by Dennis Crouch
In B&B Hardware v. Hargis Indus. (2015), the U.S. Supreme Court involved a trademark opposition running in parallel with a trademark infringement lawsuit over the mark SEALTITE/SEALTIGHT. The general holding is that a final decision by the US Patent & Trademark Office’s Trademark Trial and Appeal Board (TTAB) can serve as issue preclusion to collaterally estop a court from re-judging already-decided issues. The particular issue being precluded here is the likelihood-of-confusion between the two marks, and the Supreme Court held that the TTAB’s final decision on likelihood-of-confusion could preclude that issue from being later litigated in the collateral action between the parties.
A court should give preclusive effect to TTAB decisions if the ordinary elements of issue preclusion are met.
Here, the “ordinary elements” of issue preclusion are that “[w]hen an issue of fact or law is actually litigated and determined by a valid and final judgment, and the determination is essential to the judgment, the determination is conclusive in a subsequent action between the parties, whether on the same or a different claim.” Restatement (Second) of Judgments §27.
In its decision, the Supreme Court recognized (1) that the TTAB is an administrative agency and not an Article III court; (2) that a right to a jury trial would exist in the infringement action absent preclusion; (3) that the details and procedures associated with the TTAB judging likelihood-of-confusion were somewhat different (but not fundamentally different) than that applied in the 8th Circuit; and (4) that – had the TTAB decision been challenged – it was not appealed.
And it is undisputed that a civil action in district court would entail de novo review of the TTAB’s decision. Ante, at 5.
Going forward, the court is clear that many TTAB decisions will not have preclusive effective — but that is because they fail the ordinary elements of preclusion and not simply because the TTAB is an administrative agency or because the TTAB usually decides cases in a certain way.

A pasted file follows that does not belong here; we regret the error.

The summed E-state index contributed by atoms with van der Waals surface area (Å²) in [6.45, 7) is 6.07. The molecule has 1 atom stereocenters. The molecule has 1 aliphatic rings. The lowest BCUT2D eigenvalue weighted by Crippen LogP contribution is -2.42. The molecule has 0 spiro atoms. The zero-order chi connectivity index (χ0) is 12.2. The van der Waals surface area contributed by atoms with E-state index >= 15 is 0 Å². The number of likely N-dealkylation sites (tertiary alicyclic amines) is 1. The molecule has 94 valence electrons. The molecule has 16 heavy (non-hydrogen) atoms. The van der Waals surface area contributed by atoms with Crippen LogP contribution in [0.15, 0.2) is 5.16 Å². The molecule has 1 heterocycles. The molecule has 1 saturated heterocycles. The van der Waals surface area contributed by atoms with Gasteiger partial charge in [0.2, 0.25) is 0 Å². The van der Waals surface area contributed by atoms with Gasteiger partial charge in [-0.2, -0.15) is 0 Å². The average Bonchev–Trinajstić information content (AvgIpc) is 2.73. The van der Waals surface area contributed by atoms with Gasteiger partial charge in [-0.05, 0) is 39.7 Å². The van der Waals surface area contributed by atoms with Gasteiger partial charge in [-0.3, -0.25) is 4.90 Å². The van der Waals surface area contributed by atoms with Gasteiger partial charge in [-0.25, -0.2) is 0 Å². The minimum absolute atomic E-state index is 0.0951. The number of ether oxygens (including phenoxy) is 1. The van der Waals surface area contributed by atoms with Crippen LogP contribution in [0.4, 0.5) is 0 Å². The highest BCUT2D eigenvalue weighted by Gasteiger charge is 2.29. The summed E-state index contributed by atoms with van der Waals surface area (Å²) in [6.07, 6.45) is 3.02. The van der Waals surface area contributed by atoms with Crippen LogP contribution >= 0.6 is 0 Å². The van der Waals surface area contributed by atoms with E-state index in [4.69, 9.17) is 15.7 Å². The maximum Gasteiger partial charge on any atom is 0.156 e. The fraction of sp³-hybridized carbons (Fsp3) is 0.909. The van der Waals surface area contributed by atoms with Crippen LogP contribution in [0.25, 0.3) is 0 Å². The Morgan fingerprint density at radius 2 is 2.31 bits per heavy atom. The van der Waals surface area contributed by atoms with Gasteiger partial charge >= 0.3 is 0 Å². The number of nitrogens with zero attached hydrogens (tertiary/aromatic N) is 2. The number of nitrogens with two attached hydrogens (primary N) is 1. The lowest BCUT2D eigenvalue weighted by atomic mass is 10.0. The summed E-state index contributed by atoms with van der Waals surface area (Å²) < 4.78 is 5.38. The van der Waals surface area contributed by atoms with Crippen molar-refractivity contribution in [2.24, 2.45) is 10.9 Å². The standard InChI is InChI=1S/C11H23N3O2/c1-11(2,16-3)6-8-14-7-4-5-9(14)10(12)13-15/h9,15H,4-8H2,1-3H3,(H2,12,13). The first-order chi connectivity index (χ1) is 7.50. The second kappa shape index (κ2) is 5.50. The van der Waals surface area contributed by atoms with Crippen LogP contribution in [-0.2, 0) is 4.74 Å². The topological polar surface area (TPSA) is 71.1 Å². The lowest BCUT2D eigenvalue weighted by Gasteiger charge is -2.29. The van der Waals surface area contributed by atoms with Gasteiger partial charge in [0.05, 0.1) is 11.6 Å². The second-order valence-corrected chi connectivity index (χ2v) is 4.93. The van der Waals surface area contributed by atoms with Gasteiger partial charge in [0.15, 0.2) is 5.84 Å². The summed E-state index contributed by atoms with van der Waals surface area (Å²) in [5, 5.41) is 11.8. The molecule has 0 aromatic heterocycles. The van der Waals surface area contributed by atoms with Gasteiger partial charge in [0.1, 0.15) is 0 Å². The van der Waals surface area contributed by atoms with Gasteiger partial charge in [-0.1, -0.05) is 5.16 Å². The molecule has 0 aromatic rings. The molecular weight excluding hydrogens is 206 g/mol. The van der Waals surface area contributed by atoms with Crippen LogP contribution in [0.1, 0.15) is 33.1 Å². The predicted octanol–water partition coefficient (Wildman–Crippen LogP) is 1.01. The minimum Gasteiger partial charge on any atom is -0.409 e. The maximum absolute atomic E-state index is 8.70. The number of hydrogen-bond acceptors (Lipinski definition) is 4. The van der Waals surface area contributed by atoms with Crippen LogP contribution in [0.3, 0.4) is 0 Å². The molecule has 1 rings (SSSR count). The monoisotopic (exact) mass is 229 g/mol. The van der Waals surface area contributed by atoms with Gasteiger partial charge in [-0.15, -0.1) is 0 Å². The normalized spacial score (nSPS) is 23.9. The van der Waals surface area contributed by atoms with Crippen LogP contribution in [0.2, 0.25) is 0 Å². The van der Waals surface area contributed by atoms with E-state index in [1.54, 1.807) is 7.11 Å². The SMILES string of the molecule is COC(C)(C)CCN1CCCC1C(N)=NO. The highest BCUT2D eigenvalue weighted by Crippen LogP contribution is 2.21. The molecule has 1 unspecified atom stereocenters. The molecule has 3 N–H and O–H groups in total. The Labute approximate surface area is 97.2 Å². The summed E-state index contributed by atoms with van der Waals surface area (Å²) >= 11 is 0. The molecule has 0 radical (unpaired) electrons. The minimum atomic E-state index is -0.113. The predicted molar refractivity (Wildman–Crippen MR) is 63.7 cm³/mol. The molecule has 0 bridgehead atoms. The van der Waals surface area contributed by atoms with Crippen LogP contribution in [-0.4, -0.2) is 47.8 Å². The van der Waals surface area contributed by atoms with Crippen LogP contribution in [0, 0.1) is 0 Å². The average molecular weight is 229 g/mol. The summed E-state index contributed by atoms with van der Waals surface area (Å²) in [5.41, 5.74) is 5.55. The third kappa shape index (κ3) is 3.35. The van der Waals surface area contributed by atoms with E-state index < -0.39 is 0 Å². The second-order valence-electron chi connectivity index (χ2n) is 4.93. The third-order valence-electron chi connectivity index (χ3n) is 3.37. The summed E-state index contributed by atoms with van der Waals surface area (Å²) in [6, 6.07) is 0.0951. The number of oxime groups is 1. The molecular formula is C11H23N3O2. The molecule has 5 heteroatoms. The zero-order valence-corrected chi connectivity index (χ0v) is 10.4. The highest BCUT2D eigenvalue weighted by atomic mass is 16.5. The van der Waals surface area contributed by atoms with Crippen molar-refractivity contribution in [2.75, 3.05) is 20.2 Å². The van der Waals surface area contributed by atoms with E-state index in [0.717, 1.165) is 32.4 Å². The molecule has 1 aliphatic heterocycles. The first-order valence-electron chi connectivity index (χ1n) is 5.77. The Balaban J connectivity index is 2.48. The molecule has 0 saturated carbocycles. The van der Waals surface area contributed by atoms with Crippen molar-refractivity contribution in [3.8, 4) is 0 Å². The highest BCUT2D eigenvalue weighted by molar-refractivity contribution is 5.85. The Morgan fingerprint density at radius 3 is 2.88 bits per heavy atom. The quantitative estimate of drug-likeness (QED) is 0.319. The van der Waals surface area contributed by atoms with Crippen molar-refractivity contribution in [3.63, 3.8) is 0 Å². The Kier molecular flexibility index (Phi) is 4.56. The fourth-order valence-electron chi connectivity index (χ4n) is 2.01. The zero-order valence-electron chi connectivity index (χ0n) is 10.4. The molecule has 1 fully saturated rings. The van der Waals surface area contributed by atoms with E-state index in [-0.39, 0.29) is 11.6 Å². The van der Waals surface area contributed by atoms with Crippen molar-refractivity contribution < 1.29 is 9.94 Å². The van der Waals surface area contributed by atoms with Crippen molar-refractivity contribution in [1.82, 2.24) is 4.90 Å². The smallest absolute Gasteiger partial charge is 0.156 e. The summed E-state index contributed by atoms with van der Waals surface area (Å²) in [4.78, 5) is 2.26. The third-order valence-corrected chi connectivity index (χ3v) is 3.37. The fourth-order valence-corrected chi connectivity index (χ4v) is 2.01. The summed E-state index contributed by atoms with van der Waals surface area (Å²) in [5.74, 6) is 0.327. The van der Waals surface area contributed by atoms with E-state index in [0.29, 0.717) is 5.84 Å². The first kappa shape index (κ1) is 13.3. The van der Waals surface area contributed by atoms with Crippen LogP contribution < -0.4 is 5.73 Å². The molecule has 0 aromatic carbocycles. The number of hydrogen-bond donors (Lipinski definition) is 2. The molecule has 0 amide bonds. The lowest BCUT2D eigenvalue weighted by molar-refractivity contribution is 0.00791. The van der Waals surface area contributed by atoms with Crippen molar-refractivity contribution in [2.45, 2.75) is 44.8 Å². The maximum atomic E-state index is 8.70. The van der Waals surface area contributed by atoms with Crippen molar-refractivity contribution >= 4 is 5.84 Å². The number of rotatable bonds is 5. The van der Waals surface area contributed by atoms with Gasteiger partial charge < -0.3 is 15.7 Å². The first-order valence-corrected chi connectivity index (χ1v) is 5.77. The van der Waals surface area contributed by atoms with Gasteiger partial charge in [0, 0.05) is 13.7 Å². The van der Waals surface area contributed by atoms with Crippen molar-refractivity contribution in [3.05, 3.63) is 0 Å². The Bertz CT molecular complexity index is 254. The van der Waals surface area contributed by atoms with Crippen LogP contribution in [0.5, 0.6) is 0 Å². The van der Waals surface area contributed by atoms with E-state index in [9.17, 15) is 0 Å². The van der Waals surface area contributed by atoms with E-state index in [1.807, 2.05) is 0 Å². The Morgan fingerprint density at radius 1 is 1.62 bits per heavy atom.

The 7-2 decision was penned by Justice Alito with a concurring opinion by Justice Ginsburg. Justice Thomas wrote in dissent and was joined by Justice Scalia. The dissent argued that the court should not simply presume that Congress intended agency decision to have preclusive effect.
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For patent attorneys, the case will have an obvious impact on the interplay between the Patent Trial and Appeal Board (PTAB) and parallel district court litigation. The same reasoning that led the Supreme Court to its decision in B&B will apply equally with determinations made during inter partes and post grant review proceedings. Importantly, issue preclusion applies to individual decisions of fact or law and thus may be important for sub-issues such as claim construction, scope and content of the prior art, level of skill in the art, etc.
Although B&B focused on traditional mutual issue preclusion, there is should also apply to defensive non-mutual issue preclusion that might arise when the defendant in an infringement action was not one of the parties in the IPR/PGR.
An important caveat: The Supreme Court recognized that issue preclusion won’t apply to agency decision when Congress so indicates. Here, there is an argument that the estoppel provisions in the IPR/PGR statutes suggest that Congress has opted out of the issue preclusion arena for these decisions.
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One of the most interesting lines from the opinion: “federal law does not create trademarks.” For that line, the court cited Trade-Mark Cases, 100 U. S. 82, 92 (1879) (“This exclusive right was not created by the act of Congress, and does not now depend upon it for its enforcement. The whole system of trade-mark property and the civil remedies for its protection existed long anterior to that act, and have remained in full force since its passage.”).